Tattletale, snitch, squealer, stoolie, rat. Other than whistle-blower, there aren't many positive words for somebody who passes along incriminating information about others. And nowhere has the hatred of informants been more visceral and violent than in Ireland during the "Troubles."
The paranoia and fear of that time is central to the action in Defender of the Faith, a determinedly downbeat play by Stuart Carolan now at the Bang and the Clatter Theatre Company's Akron venue. Structured like a verbal boxing match, the bulk of the show pops with the energy of piston-sharp jabs. And even though the last scene takes a roundhouse swing and misses, the overall pummeling might leave a mark on your heart.
Set in 1986 in a tiny dairy farm near the border of the two Irelands, a family committed to the cause of the Irish Republican Army is tangled up in its own problems. Patriarch Joe has a volatile temper that is most often directed at his twentysomething sons, Thomas and 10-year-old Danny (Adam Hass-Hill). The only reason another brother, Seamie, avoids abuse is that he is dead, apparently from an accidental drowning witnessed from afar by Joe.
Using every possible declension of the words "fuck" and "cunt," each of the family members attacks the others relentlessly. Joe piles scorn on his dim-witted hired man, Barney. It's like Ozzie and Harriet if everyone (except Mom, since she's been locked away in "a house for nutters") was cranked up on PCP.
But this barely functional family dynamic changes when JJ, an IRA cleaner, arrives to ferret out a stool pigeon in the household. Then, as the real cause of Seamie's death is called into question and a snitch is identified, the tension ratchets up.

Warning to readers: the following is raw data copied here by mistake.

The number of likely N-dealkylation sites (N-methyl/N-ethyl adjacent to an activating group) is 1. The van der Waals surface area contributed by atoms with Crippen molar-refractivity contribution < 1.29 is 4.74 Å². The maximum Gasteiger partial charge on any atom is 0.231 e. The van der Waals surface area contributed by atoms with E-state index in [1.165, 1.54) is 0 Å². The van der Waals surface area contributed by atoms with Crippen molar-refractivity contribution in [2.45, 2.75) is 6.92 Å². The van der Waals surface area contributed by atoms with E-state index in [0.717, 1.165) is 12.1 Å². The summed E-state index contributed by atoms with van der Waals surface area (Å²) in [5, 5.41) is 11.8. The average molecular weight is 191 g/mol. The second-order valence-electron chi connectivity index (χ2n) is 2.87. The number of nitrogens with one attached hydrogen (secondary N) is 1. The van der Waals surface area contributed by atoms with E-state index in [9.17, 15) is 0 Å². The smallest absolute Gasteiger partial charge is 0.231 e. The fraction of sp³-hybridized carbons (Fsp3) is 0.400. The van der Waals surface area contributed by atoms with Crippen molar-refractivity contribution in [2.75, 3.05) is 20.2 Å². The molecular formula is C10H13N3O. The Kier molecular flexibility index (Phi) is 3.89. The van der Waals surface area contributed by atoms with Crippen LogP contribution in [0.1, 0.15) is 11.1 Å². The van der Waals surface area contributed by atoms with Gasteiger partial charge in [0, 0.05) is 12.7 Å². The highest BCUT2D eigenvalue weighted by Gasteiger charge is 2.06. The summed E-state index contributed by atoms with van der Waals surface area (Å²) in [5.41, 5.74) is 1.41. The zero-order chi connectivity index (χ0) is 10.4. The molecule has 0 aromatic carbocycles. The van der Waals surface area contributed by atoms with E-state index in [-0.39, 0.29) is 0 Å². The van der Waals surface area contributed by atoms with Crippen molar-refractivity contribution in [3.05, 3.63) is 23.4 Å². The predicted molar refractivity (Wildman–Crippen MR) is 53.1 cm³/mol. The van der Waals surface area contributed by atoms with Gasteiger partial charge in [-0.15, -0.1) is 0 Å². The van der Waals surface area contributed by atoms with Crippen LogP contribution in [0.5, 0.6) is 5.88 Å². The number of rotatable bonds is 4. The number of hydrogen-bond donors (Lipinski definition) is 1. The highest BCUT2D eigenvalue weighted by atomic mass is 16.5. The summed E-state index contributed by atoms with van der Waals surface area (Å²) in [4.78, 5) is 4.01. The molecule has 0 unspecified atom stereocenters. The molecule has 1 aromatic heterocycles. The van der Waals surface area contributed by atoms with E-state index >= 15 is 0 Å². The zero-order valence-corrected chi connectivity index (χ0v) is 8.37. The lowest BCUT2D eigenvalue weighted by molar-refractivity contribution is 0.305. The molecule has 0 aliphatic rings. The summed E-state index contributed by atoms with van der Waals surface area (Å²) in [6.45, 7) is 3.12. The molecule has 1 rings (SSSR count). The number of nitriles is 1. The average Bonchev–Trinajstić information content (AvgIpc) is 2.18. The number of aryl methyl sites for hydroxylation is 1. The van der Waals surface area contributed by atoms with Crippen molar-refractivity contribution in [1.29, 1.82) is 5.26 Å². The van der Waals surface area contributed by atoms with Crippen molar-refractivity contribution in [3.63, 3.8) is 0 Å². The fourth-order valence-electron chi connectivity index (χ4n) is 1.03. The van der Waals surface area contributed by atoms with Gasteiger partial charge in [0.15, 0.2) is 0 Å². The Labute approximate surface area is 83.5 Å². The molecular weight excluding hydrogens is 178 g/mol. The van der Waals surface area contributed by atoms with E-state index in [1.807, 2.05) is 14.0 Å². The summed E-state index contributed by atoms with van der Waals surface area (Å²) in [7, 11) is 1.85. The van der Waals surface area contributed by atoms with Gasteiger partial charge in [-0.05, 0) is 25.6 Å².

The B&C production benefits from several compelling performances. Justin Tatum speaks with a believable brogue as Thomas and brings a piercing clarity to a young man trapped helplessly in familial and nationalistic torments. And he is almost matched in intensity by D. Michael Franks as his Pop, portraying a man whose only coping mechanisms are emotional and sometimes physical abuse.
But the most intriguing performance is turned in by Jim Viront as the semi-addled Barney. Viront is masterful at conveying this schlub's damaged mental state, showing his comprehension click in and then flicker away in almost the same moment. He has an absorbing scene with Thomas when they're cleaning the parts of a milking machine and Barney relates, with helpless foreboding, the IRA's brutal treatment of informers.
In the role of JJ, Rollin McNamara Michael is a near miss. Sounding more like a resident of Dublin, Ohio than Dublin, Ireland, he finds the spooky, calm center of his character but seems to float a bit too far above the proceedings. This disengagement makes his more aggressive, take-charge gestures later in the play feel slightly out of place and therefore less terrifying than they should be.
Director Stephen Skiles clearly knows what this play is about - the dripping infection of hate that eventually bloats a person, a family or a country with toxins - and he makes the audience feel that oozing ache.